Perforation of welded aluminum components: Microstructure-based modeling and experimental validation
Journal article, Peer reviewed
MetadataShow full item record
Original versionInternational Journal of Impact Engineering. 2015, 84 96-107. 10.1016/j.ijimpeng.2015.05.016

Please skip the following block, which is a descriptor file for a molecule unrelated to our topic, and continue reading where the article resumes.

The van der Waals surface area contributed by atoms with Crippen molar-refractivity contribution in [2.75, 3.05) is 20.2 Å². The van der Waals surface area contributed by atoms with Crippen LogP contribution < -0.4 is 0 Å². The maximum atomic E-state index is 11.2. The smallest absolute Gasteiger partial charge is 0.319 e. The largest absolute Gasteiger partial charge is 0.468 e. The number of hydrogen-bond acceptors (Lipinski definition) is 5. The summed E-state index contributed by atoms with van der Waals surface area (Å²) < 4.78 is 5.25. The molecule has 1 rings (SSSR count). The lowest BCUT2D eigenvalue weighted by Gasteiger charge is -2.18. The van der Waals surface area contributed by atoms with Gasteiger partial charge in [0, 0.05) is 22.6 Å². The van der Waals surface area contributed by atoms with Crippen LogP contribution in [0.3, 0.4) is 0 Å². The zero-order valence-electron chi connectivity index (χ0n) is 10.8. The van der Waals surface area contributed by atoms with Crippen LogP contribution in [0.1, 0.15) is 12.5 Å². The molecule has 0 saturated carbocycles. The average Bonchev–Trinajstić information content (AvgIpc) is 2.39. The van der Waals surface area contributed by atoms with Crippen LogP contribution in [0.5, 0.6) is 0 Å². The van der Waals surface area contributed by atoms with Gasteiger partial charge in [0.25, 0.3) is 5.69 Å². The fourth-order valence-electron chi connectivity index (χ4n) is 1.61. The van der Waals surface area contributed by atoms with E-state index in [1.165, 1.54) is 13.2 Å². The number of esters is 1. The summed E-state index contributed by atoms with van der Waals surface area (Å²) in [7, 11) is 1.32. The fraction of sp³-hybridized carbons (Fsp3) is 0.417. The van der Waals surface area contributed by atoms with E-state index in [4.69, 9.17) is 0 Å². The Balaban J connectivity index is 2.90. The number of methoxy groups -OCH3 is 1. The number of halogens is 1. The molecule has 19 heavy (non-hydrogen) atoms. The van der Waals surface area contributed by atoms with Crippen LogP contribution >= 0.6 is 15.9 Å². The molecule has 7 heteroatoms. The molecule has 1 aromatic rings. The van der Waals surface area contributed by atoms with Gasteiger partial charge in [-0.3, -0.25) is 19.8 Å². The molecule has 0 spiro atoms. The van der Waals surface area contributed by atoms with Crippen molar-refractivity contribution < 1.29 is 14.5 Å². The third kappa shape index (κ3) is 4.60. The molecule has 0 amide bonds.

Perforation of welded aluminum structures by small-arms bullets is studied both experimentally and numerically in this paper. From the chemical composition, artificial aging history, and welding procedure, the spatial distribution of the flow stress at ambient temperature of MIG-welded AA6082-T6 aluminum extrusions was determined by using a thermal finite element model and a nano-scale material model. The resulting flow-stress curves which are functions of the distance from the weld center line were used in a mechanical 3D finite element model to investigate the effect of the heat affected zone (HAZ) on the ballistic properties of welded aluminum extrusions. For experimental validation, 10 mm, 20 mm and 30 mm thick extruded profiles were processed and welded to correspond to the numerical method. Hardness measurements and ballistic impact experiments were performed in the weld metal, HAZ, and base material. Uniaxial tension tests were conducted for the base material of the 10 mm and 30 mm profiles. These tests provided sufficient data for experimental validation of the numerical method. Temperature distribution, hardness values, equivalent stress-strain curves, and ballistic limit curves are reported from both the experiments and the numerical simulations. In general, the experimental results correspond well with the numerical predictions and the predicted ballistic limit velocities are within 10% of the experimental ones, suggesting that this method is a possible alternative to performing expensive and time consuming experimental testing in the early stages of the design of protective aluminum structures. The HAZ was found to impair the ballistic performance locally, but the difference between the ballistic limit for the base material and HAZ was never more than 10% in this study.